The Electoral College voted in Joe Biden as the nation’s next president, ratifying the November election results on Monday.
Yet even as many Republican senators congratulated Biden, President Donald Trump refuses to concede he had lost.
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The news has left Trump supporters divided — and we want to hear from you.
Should Trump keep fighting?
The presidential electors on Monday gave Biden a solid majority of 306 electoral votes to Trump’s 232, the same margin Trump had when he won the White House four years ago.
The results will be sent to Washington and tallied in a Jan. 6 joint session of Congress over which Vice President Mike Pence will preside.
For all Trump’s claims of fraud and multiple legal challenges, there was little suspense as every one of the electoral votes allocated to Biden and the president in last month’s popular vote went officially to each man.
On social media, Trump supporters had a range of reactions.
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Some urged the president to continue his legal fight. Others called for Trump to concede. On Fox News, host Geraldo Rivera and conservative activist Charlie Kirk clashed.
— Acyn Torabi (@Acyn) December 15, 2020
In a speech after the results, Biden renewed his campaign promise to be a president for all Americans and said the country has hard work ahead on the virus and economy.
But there was no concession from the White House, where Trump has vowed to continue his fight.
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Trump remained in the Oval Office long after sunset in Washington, calling allies and fellow Republicans while keeping track of the running Electoral College tally, according to White House and campaign aides.
In a Fox News Channel interview taped over the weekend, Trump said that “I worry about the country having an illegitimate president, that’s what I worry about. A president that lost and lost badly.”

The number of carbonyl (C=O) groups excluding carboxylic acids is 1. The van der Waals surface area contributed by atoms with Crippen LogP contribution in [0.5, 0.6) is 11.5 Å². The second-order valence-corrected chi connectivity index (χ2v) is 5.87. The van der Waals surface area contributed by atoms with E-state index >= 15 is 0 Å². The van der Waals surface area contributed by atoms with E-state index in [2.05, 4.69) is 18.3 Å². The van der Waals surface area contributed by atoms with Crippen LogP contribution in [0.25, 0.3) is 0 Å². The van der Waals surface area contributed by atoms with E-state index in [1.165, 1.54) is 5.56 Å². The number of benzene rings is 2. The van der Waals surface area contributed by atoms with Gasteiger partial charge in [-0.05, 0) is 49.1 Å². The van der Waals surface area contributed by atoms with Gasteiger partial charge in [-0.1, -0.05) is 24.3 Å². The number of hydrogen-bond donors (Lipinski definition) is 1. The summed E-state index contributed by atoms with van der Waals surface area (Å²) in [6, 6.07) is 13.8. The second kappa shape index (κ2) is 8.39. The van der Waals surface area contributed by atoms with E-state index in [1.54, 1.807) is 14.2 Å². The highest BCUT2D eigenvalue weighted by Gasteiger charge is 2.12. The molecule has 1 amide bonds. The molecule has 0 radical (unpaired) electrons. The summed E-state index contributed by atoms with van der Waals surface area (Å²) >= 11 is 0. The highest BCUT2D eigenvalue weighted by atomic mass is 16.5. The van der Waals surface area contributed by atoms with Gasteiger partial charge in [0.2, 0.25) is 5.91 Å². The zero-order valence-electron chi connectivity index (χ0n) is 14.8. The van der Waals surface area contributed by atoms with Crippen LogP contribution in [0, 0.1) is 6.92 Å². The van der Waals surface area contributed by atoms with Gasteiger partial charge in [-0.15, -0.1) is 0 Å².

Even with the Electoral College’s confirmation of Biden’s victory, some Republicans have continued to refuse to acknowledge Biden won. Yet their opposition to Biden had no practical effect on the electoral process, with the Democrat to be sworn in next month.
Republicans who would have been Trump electors met anyway in a handful of states Biden won. Pennsylvania Republicans said they cast a “procedural vote” for Trump and Pence in the event that courts that have rejected Trump’s legal team’s challenges to Biden’s were to reverse course.
In North Carolina, Utah and other states across the country where Trump won, his electors turned out to duly cast their ballots for him. Electors in North Carolina had their temperatures checked before being allowed to enter the Capitol to vote. Utah Attorney General Sean Reyes withdrew as a Trump elector and was in quarantine because he was exposed to someone with COVID-19.
Former President Bill Clinton and former Secretary of State Hillary Clinton, whom Trump defeated four years ago, were among New York’s 29 electors for Biden and Harris.
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Following weeks of Republican legal challenges that lost in court, Trump and Republican allies tried to persuade the Supreme Court last week to set aside 62 electoral votes for Biden in four states, which might have thrown the outcome into doubt.
The justices rejected the effort on Friday.
What are your thoughts?
Should Trump continue to fight, no matter the odds? Or is it time to concede to Biden?
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